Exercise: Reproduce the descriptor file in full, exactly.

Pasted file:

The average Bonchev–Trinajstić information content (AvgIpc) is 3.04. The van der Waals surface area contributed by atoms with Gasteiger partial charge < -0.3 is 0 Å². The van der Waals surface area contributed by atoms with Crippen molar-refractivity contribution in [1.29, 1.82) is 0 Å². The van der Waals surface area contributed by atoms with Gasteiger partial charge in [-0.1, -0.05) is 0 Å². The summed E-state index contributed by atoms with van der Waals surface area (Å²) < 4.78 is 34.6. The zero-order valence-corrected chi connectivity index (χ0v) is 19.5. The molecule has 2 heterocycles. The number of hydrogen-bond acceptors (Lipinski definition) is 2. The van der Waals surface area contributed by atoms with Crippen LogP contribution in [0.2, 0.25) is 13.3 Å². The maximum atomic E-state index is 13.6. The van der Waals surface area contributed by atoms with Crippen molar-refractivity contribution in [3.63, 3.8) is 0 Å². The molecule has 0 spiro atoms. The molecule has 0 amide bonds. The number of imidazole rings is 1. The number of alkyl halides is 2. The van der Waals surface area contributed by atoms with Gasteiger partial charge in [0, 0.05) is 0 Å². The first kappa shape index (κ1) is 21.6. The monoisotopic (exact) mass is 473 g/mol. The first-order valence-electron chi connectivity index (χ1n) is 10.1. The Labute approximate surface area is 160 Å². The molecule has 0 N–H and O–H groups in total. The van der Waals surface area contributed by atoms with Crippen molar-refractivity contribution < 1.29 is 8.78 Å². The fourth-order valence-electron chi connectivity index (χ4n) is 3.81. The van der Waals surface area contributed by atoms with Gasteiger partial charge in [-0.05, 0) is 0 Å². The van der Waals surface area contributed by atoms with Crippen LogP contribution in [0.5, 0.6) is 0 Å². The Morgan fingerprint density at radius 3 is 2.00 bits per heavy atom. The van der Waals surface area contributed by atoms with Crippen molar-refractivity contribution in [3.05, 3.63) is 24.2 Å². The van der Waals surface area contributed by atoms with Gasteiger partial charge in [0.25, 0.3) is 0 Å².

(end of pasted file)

The average Bonchev–Trinajstić information content (AvgIpc) is 3.04. The van der Waals surface area contributed by atoms with Gasteiger partial charge < -0.3 is 0 Å². The van der Waals surface area contributed by atoms with Crippen molar-refractivity contribution in [1.29, 1.82) is 0 Å². The van der Waals surface area contributed by atoms with Gasteiger partial charge in [-0.1, -0.05) is 0 Å². The summed E-state index contributed by atoms with van der Waals surface area (Å²) < 4.78 is 34.6. The zero-order valence-corrected chi connectivity index (χ0v) is 19.5. The molecule has 2 heterocycles. The number of hydrogen-bond acceptors (Lipinski definition) is 2. The van der Waals surface area contributed by atoms with Crippen LogP contribution in [0.2, 0.25) is 13.3 Å². The maximum atomic E-state index is 13.6. The van der Waals surface area contributed by atoms with Crippen molar-refractivity contribution in [3.63, 3.8) is 0 Å². The molecule has 0 spiro atoms. The molecule has 0 amide bonds. The number of imidazole rings is 1. The number of alkyl halides is 2. The van der Waals surface area contributed by atoms with Gasteiger partial charge in [0, 0.05) is 0 Å². The first kappa shape index (κ1) is 21.6. The monoisotopic (exact) mass is 473 g/mol. The first-order valence-electron chi connectivity index (χ1n) is 10.1. The Labute approximate surface area is 160 Å². The molecule has 0 N–H and O–H groups in total. The van der Waals surface area contributed by atoms with Crippen molar-refractivity contribution < 1.29 is 8.78 Å². The fourth-order valence-electron chi connectivity index (χ4n) is 3.81. The van der Waals surface area contributed by atoms with Gasteiger partial charge in [-0.05, 0) is 0 Å². The van der Waals surface area contributed by atoms with Crippen LogP contribution in [0.5, 0.6) is 0 Å². The Morgan fingerprint density at radius 3 is 2.00 bits per heavy atom. The van der Waals surface area contributed by atoms with Crippen molar-refractivity contribution in [3.05, 3.63) is 24.2 Å². The van der Waals surface area contributed by atoms with Gasteiger partial charge in [0.25, 0.3) is 0 Å².